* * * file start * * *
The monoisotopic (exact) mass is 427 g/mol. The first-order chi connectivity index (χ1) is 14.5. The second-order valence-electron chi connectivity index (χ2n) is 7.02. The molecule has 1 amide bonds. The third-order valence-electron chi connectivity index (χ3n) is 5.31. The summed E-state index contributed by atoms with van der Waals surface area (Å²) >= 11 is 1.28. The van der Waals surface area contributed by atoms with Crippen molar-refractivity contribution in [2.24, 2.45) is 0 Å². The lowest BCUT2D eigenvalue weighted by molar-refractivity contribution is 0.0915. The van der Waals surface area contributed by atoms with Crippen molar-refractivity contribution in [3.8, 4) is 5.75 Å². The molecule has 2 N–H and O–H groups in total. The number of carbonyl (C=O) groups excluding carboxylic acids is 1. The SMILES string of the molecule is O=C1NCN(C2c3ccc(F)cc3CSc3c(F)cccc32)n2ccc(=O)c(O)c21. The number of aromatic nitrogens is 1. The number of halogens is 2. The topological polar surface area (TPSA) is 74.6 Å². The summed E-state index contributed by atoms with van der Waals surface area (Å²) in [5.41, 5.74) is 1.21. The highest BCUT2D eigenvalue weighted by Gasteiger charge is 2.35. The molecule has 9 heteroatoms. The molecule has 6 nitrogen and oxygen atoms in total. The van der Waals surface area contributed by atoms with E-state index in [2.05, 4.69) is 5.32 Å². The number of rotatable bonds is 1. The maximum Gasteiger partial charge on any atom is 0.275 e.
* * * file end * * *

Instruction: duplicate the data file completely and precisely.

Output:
The monoisotopic (exact) mass is 427 g/mol. The first-order chi connectivity index (χ1) is 14.5. The second-order valence-electron chi connectivity index (χ2n) is 7.02. The molecule has 1 amide bonds. The third-order valence-electron chi connectivity index (χ3n) is 5.31. The summed E-state index contributed by atoms with van der Waals surface area (Å²) >= 11 is 1.28. The van der Waals surface area contributed by atoms with Crippen molar-refractivity contribution in [2.24, 2.45) is 0 Å². The lowest BCUT2D eigenvalue weighted by molar-refractivity contribution is 0.0915. The van der Waals surface area contributed by atoms with Crippen molar-refractivity contribution in [3.8, 4) is 5.75 Å². The molecule has 2 N–H and O–H groups in total. The number of carbonyl (C=O) groups excluding carboxylic acids is 1. The SMILES string of the molecule is O=C1NCN(C2c3ccc(F)cc3CSc3c(F)cccc32)n2ccc(=O)c(O)c21. The number of aromatic nitrogens is 1. The number of halogens is 2. The topological polar surface area (TPSA) is 74.6 Å². The summed E-state index contributed by atoms with van der Waals surface area (Å²) in [5.41, 5.74) is 1.21. The highest BCUT2D eigenvalue weighted by Gasteiger charge is 2.35. The molecule has 9 heteroatoms. The molecule has 6 nitrogen and oxygen atoms in total. The van der Waals surface area contributed by atoms with E-state index in [2.05, 4.69) is 5.32 Å². The number of rotatable bonds is 1. The maximum Gasteiger partial charge on any atom is 0.275 e.